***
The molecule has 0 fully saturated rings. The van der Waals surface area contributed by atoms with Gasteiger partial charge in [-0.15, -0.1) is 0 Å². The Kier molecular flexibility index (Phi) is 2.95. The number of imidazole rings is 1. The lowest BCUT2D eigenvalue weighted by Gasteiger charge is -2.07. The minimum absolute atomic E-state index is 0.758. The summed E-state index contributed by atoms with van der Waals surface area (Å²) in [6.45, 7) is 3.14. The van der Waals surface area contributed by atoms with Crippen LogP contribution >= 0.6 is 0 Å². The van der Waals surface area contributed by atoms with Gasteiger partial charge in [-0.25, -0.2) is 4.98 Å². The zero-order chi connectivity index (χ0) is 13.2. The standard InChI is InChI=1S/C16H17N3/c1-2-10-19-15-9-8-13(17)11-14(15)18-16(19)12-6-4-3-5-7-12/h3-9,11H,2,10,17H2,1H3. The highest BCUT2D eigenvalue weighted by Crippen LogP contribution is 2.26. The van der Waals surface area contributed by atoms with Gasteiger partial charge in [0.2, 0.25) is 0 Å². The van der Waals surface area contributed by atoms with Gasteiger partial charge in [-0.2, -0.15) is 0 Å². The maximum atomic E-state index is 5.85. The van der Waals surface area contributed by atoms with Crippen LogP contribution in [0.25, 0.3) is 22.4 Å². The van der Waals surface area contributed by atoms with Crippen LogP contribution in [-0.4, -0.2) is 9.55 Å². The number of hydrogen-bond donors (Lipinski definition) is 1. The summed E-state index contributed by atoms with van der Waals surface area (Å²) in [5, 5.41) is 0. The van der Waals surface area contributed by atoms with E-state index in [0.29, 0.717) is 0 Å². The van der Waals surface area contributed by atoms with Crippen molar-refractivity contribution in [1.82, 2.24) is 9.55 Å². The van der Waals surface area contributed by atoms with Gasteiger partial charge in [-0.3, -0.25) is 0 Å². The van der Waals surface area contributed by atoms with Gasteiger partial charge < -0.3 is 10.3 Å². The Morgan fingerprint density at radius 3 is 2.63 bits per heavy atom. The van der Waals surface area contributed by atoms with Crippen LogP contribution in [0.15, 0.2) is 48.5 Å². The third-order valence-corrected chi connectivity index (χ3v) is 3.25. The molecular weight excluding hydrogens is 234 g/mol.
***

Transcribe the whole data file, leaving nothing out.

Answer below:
The molecule has 0 fully saturated rings. The van der Waals surface area contributed by atoms with Gasteiger partial charge in [-0.15, -0.1) is 0 Å². The Kier molecular flexibility index (Phi) is 2.95. The number of imidazole rings is 1. The lowest BCUT2D eigenvalue weighted by Gasteiger charge is -2.07. The minimum absolute atomic E-state index is 0.758. The summed E-state index contributed by atoms with van der Waals surface area (Å²) in [6.45, 7) is 3.14. The van der Waals surface area contributed by atoms with Crippen LogP contribution >= 0.6 is 0 Å². The van der Waals surface area contributed by atoms with Gasteiger partial charge in [-0.25, -0.2) is 4.98 Å². The zero-order chi connectivity index (χ0) is 13.2. The standard InChI is InChI=1S/C16H17N3/c1-2-10-19-15-9-8-13(17)11-14(15)18-16(19)12-6-4-3-5-7-12/h3-9,11H,2,10,17H2,1H3. The highest BCUT2D eigenvalue weighted by Crippen LogP contribution is 2.26. The van der Waals surface area contributed by atoms with Gasteiger partial charge in [0.2, 0.25) is 0 Å². The van der Waals surface area contributed by atoms with Gasteiger partial charge in [-0.2, -0.15) is 0 Å². The maximum atomic E-state index is 5.85. The van der Waals surface area contributed by atoms with Crippen LogP contribution in [0.25, 0.3) is 22.4 Å². The van der Waals surface area contributed by atoms with Crippen LogP contribution in [-0.4, -0.2) is 9.55 Å². The number of hydrogen-bond donors (Lipinski definition) is 1. The summed E-state index contributed by atoms with van der Waals surface area (Å²) in [5, 5.41) is 0. The van der Waals surface area contributed by atoms with E-state index in [0.29, 0.717) is 0 Å². The van der Waals surface area contributed by atoms with Crippen molar-refractivity contribution in [1.82, 2.24) is 9.55 Å². The van der Waals surface area contributed by atoms with Gasteiger partial charge in [-0.3, -0.25) is 0 Å². The van der Waals surface area contributed by atoms with Gasteiger partial charge < -0.3 is 10.3 Å². The Morgan fingerprint density at radius 3 is 2.63 bits per heavy atom. The van der Waals surface area contributed by atoms with Crippen LogP contribution in [0.15, 0.2) is 48.5 Å². The third-order valence-corrected chi connectivity index (χ3v) is 3.25. The molecular weight excluding hydrogens is 234 g/mol.